Problem 2. I bought a shirt that was marked 15% off in a sale. As I was walking away, I glanced at the receipt, and noticed that the salesperson had added sales tax (9%) first, then given me the 15% discount on the total. 

I went back and complained to the manager. After all, I got charged sales tax on the full price, and didn’t get my discount factored in till after. The manager said that I’d actually gotten a deal! Her reasoning was that my discount was greater, since it was calculated on the tax as well as the cost of the shirt. 

Who is right? In general, is it fairer to calculate the 9% sales tax, then the 15% discount, or the discount first, then the tax?

This is a lovely little question with that old attention-grabbing issue of fairness woven right into it. (Of course, changing the numbers to fit your state and students in encouraged.) It might seem like information is missing, since I didn’t say what the shirt cost. Students can plug in different amounts for what the shirt might have cost and see what happens. Some students will doubtless try to convince you that it comes out to a 6% discount either way. Plug in some numbers and see why this doesn’t work. In fact, the assertion leads us to our last problem.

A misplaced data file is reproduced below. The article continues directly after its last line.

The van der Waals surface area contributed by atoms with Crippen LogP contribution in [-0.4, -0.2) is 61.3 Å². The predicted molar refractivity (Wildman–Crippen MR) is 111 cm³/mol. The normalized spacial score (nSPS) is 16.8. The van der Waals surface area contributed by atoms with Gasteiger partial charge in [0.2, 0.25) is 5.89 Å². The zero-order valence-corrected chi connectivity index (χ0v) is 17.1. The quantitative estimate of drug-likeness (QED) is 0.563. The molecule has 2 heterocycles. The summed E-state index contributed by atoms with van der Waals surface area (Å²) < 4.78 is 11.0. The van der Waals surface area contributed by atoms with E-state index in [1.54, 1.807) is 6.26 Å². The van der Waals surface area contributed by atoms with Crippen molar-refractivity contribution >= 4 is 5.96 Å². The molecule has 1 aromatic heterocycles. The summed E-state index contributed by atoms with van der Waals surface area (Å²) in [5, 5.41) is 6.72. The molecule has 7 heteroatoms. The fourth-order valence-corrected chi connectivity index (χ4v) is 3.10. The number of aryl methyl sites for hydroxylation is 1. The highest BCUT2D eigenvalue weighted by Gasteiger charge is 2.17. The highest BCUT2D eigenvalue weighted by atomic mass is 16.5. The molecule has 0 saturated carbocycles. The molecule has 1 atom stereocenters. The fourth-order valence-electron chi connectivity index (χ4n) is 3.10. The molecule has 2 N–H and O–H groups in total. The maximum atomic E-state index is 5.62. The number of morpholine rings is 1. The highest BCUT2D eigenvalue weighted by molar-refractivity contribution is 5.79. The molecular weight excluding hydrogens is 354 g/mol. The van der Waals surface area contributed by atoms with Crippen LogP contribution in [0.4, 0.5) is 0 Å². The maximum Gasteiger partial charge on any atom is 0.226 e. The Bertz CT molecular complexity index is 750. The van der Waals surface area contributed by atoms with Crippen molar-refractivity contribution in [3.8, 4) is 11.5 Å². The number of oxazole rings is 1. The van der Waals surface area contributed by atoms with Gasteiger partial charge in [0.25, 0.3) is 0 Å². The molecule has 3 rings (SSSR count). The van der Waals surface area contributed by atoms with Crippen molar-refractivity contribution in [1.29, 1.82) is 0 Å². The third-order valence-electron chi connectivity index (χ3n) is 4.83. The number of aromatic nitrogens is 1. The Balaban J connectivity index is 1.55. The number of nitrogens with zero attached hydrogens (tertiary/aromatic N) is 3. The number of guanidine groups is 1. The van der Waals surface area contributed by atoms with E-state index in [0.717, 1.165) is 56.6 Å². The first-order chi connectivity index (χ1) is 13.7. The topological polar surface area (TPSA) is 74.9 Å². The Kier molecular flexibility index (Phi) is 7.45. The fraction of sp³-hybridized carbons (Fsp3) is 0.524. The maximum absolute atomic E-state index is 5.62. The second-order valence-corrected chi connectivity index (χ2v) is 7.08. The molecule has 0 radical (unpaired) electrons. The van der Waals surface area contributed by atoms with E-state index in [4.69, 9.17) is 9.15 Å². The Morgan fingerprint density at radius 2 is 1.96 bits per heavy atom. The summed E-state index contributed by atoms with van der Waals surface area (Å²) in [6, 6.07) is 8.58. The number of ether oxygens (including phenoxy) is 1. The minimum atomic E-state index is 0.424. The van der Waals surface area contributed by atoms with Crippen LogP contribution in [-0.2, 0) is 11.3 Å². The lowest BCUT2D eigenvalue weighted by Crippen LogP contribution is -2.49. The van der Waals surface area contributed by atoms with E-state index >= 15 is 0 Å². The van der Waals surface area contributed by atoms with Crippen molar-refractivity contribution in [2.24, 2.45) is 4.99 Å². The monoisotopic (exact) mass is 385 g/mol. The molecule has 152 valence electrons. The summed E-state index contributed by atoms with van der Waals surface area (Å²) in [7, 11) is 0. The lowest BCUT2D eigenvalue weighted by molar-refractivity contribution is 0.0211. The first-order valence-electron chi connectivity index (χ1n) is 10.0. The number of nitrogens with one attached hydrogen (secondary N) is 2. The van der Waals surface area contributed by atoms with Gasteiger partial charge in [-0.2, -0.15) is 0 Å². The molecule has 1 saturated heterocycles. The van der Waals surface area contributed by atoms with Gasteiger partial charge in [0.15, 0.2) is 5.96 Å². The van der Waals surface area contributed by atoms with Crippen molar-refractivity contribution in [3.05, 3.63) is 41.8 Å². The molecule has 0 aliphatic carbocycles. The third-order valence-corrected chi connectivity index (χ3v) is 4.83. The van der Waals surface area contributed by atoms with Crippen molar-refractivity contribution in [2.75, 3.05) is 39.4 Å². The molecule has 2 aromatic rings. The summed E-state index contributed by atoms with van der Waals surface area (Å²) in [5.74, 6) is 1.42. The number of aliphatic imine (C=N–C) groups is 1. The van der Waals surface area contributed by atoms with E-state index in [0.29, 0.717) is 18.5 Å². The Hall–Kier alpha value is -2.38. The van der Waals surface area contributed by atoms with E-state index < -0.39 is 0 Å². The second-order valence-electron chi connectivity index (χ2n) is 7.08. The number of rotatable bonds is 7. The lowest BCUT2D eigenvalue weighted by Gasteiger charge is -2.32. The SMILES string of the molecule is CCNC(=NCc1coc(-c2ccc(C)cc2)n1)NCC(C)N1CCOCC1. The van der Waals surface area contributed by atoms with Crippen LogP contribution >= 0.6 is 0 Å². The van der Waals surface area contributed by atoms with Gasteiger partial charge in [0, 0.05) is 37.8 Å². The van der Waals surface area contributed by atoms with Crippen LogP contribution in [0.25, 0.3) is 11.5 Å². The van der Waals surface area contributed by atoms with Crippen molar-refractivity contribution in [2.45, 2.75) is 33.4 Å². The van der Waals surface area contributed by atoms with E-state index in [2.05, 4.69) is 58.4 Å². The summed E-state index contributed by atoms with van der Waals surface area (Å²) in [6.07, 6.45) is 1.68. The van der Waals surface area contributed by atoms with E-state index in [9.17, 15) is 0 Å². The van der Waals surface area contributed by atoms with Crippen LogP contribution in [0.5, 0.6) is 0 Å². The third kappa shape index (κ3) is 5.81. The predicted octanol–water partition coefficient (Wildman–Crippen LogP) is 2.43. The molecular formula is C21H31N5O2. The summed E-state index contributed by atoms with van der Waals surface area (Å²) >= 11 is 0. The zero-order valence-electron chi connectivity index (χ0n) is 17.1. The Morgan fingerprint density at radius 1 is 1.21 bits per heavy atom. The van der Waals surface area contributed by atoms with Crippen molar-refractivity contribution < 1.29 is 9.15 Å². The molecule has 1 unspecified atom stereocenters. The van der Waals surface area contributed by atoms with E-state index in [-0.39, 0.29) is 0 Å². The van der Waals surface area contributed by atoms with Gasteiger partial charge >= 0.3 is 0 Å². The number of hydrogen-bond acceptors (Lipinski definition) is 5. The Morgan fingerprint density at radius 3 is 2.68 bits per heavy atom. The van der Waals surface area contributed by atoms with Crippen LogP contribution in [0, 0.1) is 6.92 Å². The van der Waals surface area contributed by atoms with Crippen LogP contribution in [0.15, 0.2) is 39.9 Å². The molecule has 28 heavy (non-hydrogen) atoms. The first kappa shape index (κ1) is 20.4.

Problem 3. I buy a stock on a very bad day… it drops in value 80% the day I purchase it. I mention my misfortune to a friend the next day and he tells me that the stock has just increased in value by 80%! Have I made my money back?

There are a million variations on this question, but the main ones in my mind are

-If a stock goes down x% on Tuesday and up x% on Wednesday, can you find the overall change?

-Is it better for you if it goes up x% on Tuesday and down x% on Wednesday?

I like all these problems. They force students to confront a real mystery about percents. Let me say that for those who actually know percents through and through (and possibly some algebra), these problems verge on the trivial. But I’d be willing to gamble that that isn’t how most students—child or adult—will experience them.

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Harmonic Puzzle

One of the beautiful results in mathematics is the proof of the divergence of the harmonic series. What it tells us is that the infinite series of fractions